CTE and You

This is my second article in a series of counseling insights that are designed to connect students with career and technical programs. It follows my June 2014 article. I continue to urge those in education and especially those who are administrators, faculty, or staff in community colleges to reinforce the increasing possibilities in Career and Technical Education Programs. My specific purpose with this article is to reach “you.” You are the administrators and faculty members who reach the students who can benefit, and the “you” I am reaching for are also the students, i.e., the young people thinking about what opportunity you might have in the future that will give you a successful life, including a rewarding and satisfying career. Please share this article as you think it will be helpful. Let’s connect together in a community of interest that helps all of us make progress together.

My Definition

Career and Technical Education (CTE) prepares you for a wide range of relatively high-wage, high-skill, and high-demand careers in the real world. While some may not be clear about what CTE is, if you are a recent college graduate working in a job that does not require a degree, you need to understand CTE. This is especially true if you are searching for a lucrative, satisfying long term career opportunity. Career Technical Education, formerly known as vocational education, includes educational programs widely offered primarily at community colleges that specialize in the skilled trades, modern technologies, applied sciences and career preparation.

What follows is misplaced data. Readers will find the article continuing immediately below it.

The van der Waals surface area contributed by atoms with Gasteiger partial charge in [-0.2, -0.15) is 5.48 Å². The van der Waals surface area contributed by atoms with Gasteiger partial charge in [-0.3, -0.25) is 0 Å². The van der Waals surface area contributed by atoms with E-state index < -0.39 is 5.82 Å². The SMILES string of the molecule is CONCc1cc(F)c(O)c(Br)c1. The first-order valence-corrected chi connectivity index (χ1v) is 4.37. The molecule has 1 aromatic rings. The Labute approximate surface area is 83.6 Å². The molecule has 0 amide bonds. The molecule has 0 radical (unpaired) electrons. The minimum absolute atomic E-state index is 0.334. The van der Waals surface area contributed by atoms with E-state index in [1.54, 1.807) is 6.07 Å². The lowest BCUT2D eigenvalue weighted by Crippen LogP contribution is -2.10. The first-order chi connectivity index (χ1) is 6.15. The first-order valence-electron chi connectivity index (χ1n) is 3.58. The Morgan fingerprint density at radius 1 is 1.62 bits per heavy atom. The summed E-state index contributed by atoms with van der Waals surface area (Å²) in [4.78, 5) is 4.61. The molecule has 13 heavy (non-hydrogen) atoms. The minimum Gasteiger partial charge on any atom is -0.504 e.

CTE programs offer career-oriented courses and provide you with the opportunity to gain work experience through job shadowing, on-the-job training, and industry-certification opportunities. According to the Glossary of Education Reform, CTE programs provide a wide range of practical learning experiences reaching a diverse selection of career fields and industries. Examples include automotive technology, fashion design, culinary arts, robotics, construction, plumbing or electrical contracting to fields as diverse as agriculture, architecture, filmmaking, forestry, engineering, healthcare, personal training, veterinary medicine and more. The Dictionary of Occupational Titles includes hundreds of career fields, many of which only came into wide use during the past decade.

Opportunity Waits For You While You Wait For Opportunity

In a recent report from the Center for College Affordability and Productivity, their research concluded that many of the jobs college graduates take do not require a degree. While the "American Dream" is focused on post-secondary education, that focus must also include a connection to the economy. That connection is found in CTE. According to the Bureau of Labor Statistics, 65 percent of jobs in today’s workforce are classified as “skilled and technical.” Jobs in this category require training beyond high school but do not necessarily require a four-year degree. Working in community colleges, I understand this reality first-hand. One of our missions is to train students for the work force with an education that gives them headroom to grow. In the last decade, CTE programs have become increasingly important in providing access to careers for students. This is good for the individual and for our economy. Our larger objective is to “put America back to work.” Talk with your counselor or email your questions to me.